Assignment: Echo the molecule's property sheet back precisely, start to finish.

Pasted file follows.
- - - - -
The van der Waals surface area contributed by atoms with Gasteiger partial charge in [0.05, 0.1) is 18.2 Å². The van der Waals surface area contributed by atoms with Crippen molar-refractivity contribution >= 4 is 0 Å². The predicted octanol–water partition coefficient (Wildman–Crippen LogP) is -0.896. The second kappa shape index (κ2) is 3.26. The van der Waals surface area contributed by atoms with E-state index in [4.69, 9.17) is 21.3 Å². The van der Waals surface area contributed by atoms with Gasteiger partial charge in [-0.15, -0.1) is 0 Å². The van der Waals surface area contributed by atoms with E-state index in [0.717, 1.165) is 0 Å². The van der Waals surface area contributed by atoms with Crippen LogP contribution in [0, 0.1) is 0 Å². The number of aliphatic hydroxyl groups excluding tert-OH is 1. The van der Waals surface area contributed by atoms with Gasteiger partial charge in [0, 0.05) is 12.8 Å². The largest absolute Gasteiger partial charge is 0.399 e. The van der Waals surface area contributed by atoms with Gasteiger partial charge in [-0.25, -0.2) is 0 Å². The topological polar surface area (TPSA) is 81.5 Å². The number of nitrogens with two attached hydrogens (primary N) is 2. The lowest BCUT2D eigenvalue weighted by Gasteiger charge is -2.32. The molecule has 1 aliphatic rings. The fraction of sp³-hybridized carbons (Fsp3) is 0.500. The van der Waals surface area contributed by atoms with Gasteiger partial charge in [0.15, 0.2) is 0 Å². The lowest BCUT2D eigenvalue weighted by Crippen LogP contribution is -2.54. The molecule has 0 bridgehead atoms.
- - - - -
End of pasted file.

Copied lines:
The van der Waals surface area contributed by atoms with Gasteiger partial charge in [0.05, 0.1) is 18.2 Å². The van der Waals surface area contributed by atoms with Crippen molar-refractivity contribution >= 4 is 0 Å². The predicted octanol–water partition coefficient (Wildman–Crippen LogP) is -0.896. The second kappa shape index (κ2) is 3.26. The van der Waals surface area contributed by atoms with E-state index in [4.69, 9.17) is 21.3 Å². The van der Waals surface area contributed by atoms with Gasteiger partial charge in [-0.15, -0.1) is 0 Å². The van der Waals surface area contributed by atoms with E-state index in [0.717, 1.165) is 0 Å². The van der Waals surface area contributed by atoms with Crippen LogP contribution in [0, 0.1) is 0 Å². The number of aliphatic hydroxyl groups excluding tert-OH is 1. The van der Waals surface area contributed by atoms with Gasteiger partial charge in [0, 0.05) is 12.8 Å². The largest absolute Gasteiger partial charge is 0.399 e. The van der Waals surface area contributed by atoms with Gasteiger partial charge in [-0.25, -0.2) is 0 Å². The topological polar surface area (TPSA) is 81.5 Å². The number of nitrogens with two attached hydrogens (primary N) is 2. The lowest BCUT2D eigenvalue weighted by Gasteiger charge is -2.32. The molecule has 1 aliphatic rings. The fraction of sp³-hybridized carbons (Fsp3) is 0.500. The van der Waals surface area contributed by atoms with Gasteiger partial charge in [0.15, 0.2) is 0 Å². The lowest BCUT2D eigenvalue weighted by Crippen LogP contribution is -2.54. The molecule has 0 bridgehead atoms.